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Flashcards in Maternal and infant nutrition Deck (14)
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What are the boundaries of the different trimesters in pregnancy

1st trimester: 0-13wks
2nd trimester= 14-26wks
3rd trimester=27-40wks


Define the term preconceptual

1-3 months prior to conception


Define the term periconceptual

Immediately prior to conception& early gestational phase


What risks are associated with maternal obesity?

-Gestational diabetes mellitus
-Still birth
-Congenital malformation


Outline the oral folate recommendations

-Folic acid is critical in early pregnancy to pretect against NTDs in developing fetus
-All women planning pregnancy should have 400ug/day until 12 weeks postconceptually
-Prior NTD supplement 5mg folic acid/day
-Choose foods fortified with folic acid ( some breakfast cereals) & folate-rich foods
-Remainder of pregnancy, RNI= non pregnant (200)+100ug/day---> to prevent megaloblastic anaemia


Outline vitamin A intake during pregnancy

-Deficiency and excess lead to poor outcomes
-Increased requirements: RNI=600+100 retinol equivalents per day
-high intakes are teratogenic in the preconceptual period
-Avoid liver& liver products (pate), supplements containing vitamin A, fish liver oil supplements
-Good dietary sources suitable during pregnancy: milk/milk products, eggs, leafy greens,carrots
-Its the retinol form that can be teratogenic
-You can eat as many of the vegetable form (Beta-carotene) in pregnancy as you want as its converted to retiol and stops when sufficient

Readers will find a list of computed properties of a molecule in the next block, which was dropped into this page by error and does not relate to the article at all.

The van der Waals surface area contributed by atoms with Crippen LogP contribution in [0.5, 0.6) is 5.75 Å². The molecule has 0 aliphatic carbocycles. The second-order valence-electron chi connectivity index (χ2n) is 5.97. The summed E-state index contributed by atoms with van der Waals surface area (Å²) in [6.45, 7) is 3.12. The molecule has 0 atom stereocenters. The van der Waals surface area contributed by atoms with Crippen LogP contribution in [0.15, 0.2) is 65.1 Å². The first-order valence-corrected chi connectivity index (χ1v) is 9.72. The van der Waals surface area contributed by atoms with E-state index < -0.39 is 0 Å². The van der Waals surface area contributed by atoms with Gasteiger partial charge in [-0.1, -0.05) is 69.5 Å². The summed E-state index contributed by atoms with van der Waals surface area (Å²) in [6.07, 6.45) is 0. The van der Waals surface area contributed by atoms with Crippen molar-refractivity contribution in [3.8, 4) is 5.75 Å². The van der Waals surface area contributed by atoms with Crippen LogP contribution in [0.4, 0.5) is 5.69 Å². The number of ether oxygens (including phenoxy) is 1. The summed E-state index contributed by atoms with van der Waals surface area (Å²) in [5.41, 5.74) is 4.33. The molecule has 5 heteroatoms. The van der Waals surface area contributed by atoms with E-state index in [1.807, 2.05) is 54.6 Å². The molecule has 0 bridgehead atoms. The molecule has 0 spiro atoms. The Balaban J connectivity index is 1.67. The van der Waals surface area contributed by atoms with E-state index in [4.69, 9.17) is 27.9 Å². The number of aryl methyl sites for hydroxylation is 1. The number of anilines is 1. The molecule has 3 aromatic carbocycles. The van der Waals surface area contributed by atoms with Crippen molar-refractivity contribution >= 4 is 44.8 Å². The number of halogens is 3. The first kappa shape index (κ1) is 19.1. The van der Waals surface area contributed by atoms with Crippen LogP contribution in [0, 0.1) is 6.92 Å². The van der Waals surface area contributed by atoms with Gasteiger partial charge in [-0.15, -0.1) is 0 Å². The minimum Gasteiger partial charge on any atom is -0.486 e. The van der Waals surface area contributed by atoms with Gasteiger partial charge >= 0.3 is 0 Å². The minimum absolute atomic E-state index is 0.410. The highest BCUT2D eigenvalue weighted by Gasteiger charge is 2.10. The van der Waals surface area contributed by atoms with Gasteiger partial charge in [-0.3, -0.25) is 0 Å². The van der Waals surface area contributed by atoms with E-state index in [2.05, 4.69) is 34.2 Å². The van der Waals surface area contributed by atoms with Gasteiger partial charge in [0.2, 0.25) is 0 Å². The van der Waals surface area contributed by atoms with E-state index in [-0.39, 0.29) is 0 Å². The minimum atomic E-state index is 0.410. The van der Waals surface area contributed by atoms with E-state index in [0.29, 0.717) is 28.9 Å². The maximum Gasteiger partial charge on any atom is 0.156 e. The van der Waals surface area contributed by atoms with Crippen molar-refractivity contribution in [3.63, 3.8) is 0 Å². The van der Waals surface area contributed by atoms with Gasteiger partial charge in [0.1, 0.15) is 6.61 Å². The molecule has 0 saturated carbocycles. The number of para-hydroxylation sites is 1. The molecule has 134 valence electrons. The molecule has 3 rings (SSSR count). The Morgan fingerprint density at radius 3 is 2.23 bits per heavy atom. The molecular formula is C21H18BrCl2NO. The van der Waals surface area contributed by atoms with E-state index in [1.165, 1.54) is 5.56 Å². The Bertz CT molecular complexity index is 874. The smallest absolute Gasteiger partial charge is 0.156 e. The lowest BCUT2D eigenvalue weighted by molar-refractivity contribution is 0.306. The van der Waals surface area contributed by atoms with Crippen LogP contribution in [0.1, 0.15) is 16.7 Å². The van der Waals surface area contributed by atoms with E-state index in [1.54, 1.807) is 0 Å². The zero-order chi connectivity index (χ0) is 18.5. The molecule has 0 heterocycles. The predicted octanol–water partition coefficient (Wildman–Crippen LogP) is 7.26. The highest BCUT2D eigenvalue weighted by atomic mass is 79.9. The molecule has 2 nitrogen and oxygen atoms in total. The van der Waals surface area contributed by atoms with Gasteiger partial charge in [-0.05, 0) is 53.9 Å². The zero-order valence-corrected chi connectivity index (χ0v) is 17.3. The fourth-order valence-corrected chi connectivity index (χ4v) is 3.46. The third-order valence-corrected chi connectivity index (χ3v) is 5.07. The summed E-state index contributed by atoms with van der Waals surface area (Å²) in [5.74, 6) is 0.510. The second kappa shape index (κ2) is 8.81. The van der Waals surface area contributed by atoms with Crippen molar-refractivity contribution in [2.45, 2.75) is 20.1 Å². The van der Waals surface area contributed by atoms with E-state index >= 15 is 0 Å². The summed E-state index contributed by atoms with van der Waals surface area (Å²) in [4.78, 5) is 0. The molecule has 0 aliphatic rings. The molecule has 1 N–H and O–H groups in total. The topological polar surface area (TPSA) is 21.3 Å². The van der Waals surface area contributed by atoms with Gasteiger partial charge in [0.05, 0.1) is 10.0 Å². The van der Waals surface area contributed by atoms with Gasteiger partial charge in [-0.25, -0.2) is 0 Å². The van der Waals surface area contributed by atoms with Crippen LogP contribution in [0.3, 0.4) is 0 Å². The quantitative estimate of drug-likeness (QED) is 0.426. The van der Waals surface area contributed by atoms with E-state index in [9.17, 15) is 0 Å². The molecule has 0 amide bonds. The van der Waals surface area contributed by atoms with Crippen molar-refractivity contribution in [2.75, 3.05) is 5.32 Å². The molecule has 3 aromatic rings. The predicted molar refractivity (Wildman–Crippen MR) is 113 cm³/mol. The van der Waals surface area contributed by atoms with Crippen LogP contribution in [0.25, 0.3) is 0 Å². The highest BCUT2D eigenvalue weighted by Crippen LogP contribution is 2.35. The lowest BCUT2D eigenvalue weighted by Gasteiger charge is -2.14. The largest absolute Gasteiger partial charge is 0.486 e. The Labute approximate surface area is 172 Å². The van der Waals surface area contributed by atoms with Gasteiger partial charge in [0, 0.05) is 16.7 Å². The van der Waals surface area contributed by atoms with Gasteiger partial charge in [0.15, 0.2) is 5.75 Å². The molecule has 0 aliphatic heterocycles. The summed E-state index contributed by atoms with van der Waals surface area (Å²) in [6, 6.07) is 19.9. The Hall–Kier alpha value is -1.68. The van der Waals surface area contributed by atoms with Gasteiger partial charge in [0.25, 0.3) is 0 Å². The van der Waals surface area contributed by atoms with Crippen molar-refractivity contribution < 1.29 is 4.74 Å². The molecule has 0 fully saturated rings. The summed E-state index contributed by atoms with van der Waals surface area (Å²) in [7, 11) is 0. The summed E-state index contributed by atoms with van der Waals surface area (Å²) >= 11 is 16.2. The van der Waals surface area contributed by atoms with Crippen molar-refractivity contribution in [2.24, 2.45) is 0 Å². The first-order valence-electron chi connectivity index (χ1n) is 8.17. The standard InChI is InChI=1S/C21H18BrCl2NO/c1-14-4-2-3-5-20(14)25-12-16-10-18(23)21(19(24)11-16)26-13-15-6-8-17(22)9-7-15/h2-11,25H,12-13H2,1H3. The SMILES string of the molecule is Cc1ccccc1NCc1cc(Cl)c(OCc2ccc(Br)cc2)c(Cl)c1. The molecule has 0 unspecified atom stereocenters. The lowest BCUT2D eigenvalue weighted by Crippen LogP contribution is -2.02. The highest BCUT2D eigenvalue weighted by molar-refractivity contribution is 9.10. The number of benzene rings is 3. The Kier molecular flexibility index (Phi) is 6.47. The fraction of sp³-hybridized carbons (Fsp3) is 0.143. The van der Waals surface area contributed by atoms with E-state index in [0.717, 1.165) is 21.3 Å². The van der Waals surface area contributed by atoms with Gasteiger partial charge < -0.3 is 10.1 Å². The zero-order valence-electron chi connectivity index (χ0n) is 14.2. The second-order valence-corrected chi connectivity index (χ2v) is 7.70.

Outline vitamin D intake during pregnancy

-Requirements primarily met via sun exposure
-Deficiency associated with congenital rickets in newborn and impaired fetal/infant skeletal growth in absence of rickets
-10ug/day supplement when pregnant& breastfeeding


Outline calcium during pregnancy

-Required for calcification of fetal skeleton
Maternal adaptations to meet increased calcium requirements:
-increased intestinal absorption of dietary calcium
-increased reabsorption of calcium by the kidneys leads to enhanced retention
-increased bone turnover to release calcium


Outline iron during pregnancy

-Requirements increase as pregnancy progresses; majority of Fe accumulated by fetus in 3rd trimester
Maternal adaptation:
-amenorrhoes, increased absorption of dietary non-heme Fe, mobilisation of maternal stores
-Fetus acts as parasite drawing on maternal stores( increased risk of anemia)
-Infant Fe deficiency anaemia rarely due to maternal Fe deficiency anaemia; most commonly due to short gestation


Define the term exclusive breastfeeding

No food or drink( inc water) except breast milk ( with exception of vitamin/mineral supplements & medicines)


Define the term weaning

The process of expanding diet to include food& drinks other than breast milk or infant formula


Define the complementary feeding

Giving foods& liquids in addition to breastmilk ( or infant formula) when these are no longer sufficient to meet the nutritional needs of infants


Outline the composition of human breast milk

Optimal nutrition composition to meet nutritional requirements if mother not deficient
-BUT low in vit D---> breastfeeding mothers should take 10ug/d
-Fe conc low but bioavilability/absorption high
Contains bioactive factors---> confer immunological protection
-Cellular factors: macrophages, neutrophils, lymphocytes
-Humoral factors: immunoglubulins (IgA, IgG), lysozymes, lactoferrin, bifidus factor, complement, interferon
-Particularly high conc, in the colostrum
Composition is variable
-Within feed---> 'Foremilk' & 'hindmilk'
-With stage of lactation---> colostrum vs mature milk
-May vary with maternal diet eg fat composition


How does infant formula differ from breast milk?

-Lack non-nutritional bioactive components of breast milk
-Quantity and quality of macronutrients